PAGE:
The current situation, of course, is very different from what it was about two and a half years ago. Back then, there were practically no tablets, that is consumer-friendly tablets. So when the iPad came out, it was pretty much all the tablet market there was. In late 2012, though, things stand a bit differently. The iPad is still the dominant player, controlling the majority of the market, but the rest is owned by a number of smaller, 7" tablets. It's safe to say that the iPad doesn't have competition in the 10" space, but the 7 inchers have carved a nice little niche for themselves, thanks to affordable products such as the Kindle Fire and Nexus 7. Could the iPad Mini disturb the status quo?
It should be crystal clear that the iPad Mini will not be "an affordable tablet". Apple has never produced cheap products, and there's no reason to think it'll start now. That's why we don't really think a $199 or even $249 price tag is very probable here. $299 also doesn't seem likely to us, but should be closer to the real thing. But as we've learned from the iPhone, the higher price can't really stop users from siding with Apple.
So, why would potential Nexus 7 or Kindle Fire HD customers want to side with the iPad Mini? Well, unlike phones, where the Android handsets have pretty much caught up to Apple, Android tablets are still far behind. There are not enough apps, or magazines or other content that could entertain users. Apple's iTunes, on the other hand, is home to a very rich content ecosystem. Because of this, there's much more stuff you can do with an iPad Mini, at least from consumer standpoint, than with an Android tablet, that the idea of getting the more expensive device suddenly starts to make sense.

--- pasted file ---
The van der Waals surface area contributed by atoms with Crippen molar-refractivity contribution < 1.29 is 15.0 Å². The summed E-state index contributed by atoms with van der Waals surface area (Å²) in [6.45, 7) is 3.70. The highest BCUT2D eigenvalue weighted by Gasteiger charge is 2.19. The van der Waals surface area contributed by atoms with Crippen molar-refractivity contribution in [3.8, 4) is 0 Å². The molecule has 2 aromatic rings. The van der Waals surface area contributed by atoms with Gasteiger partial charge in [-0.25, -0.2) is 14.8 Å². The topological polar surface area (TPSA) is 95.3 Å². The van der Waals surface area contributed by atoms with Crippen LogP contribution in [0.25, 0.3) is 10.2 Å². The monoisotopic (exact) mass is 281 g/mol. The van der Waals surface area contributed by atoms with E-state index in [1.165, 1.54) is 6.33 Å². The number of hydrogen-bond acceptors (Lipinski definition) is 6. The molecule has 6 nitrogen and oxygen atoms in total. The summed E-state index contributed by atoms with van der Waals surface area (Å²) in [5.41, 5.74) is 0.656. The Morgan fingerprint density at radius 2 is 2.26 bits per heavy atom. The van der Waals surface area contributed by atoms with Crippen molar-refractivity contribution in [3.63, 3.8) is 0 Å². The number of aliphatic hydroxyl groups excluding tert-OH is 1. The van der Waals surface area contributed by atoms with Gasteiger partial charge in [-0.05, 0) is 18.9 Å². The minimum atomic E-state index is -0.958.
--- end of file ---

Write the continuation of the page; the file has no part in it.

When you think about it, this is one of the major reasons why the iPad is still so dominant. We're constantly hearing how it's being adopted in various areas like aviation, education, business and so on. That's all thanks to the advanced and easy to use software available for it. Meanwhile, Android tablets are still somewhat restricted to their built-in functionality like a web browser, video player and an e-book reader. Of course, there are a lot of apps and games that can be used on an Android tablet, but many of those apps don't look right on a tablet screen, and the rest of the content is quite limited. That's very important when we're dealing with such a consumer-oriented product like the tablet.
In our opinion, the iPad Mini will not repeat the tremendous success of the big iPad, but it will surely sell pretty well, making life for the other small tablets a whole lot harder. The 7" form-factor is quite different from the 10" one. Of course, many users who have bought a Kindle Fire or a Nexus 7 have done it because of the much lower price, but that's not the only reason. The 7" tablet is a different kind of animal - it's much more compact, lighter and easy to handle. Meanwhile, the user experience remains very good, as the screen isn't too small to make things uncomfortable to work with. All of this means that people will be willing to purchase an iPad Mini both because of its form factor and content.
The timing to launch the iPad Mini also seems spot on. It would be wise for Apple to launch this product before the competitive ecosystems have caught up, and if the rumors are to be believed, that's exactly what it's going to do. Still, the others will probably catch up sooner or later, so we wouldn't say that Google's Nexus line is going to die. Even Amazon's Kindle Fire might live to see another day, given Amazon's great retail reach, but the space left to the non-Apple 7 inchers will dwindle significantly, at least in the short term. With time, as Android continues to mature on the tablet front, the likes of Samsung and LG will surely be able to claim a piece of the pie, though Apple is likely to remain in the lead for a long time.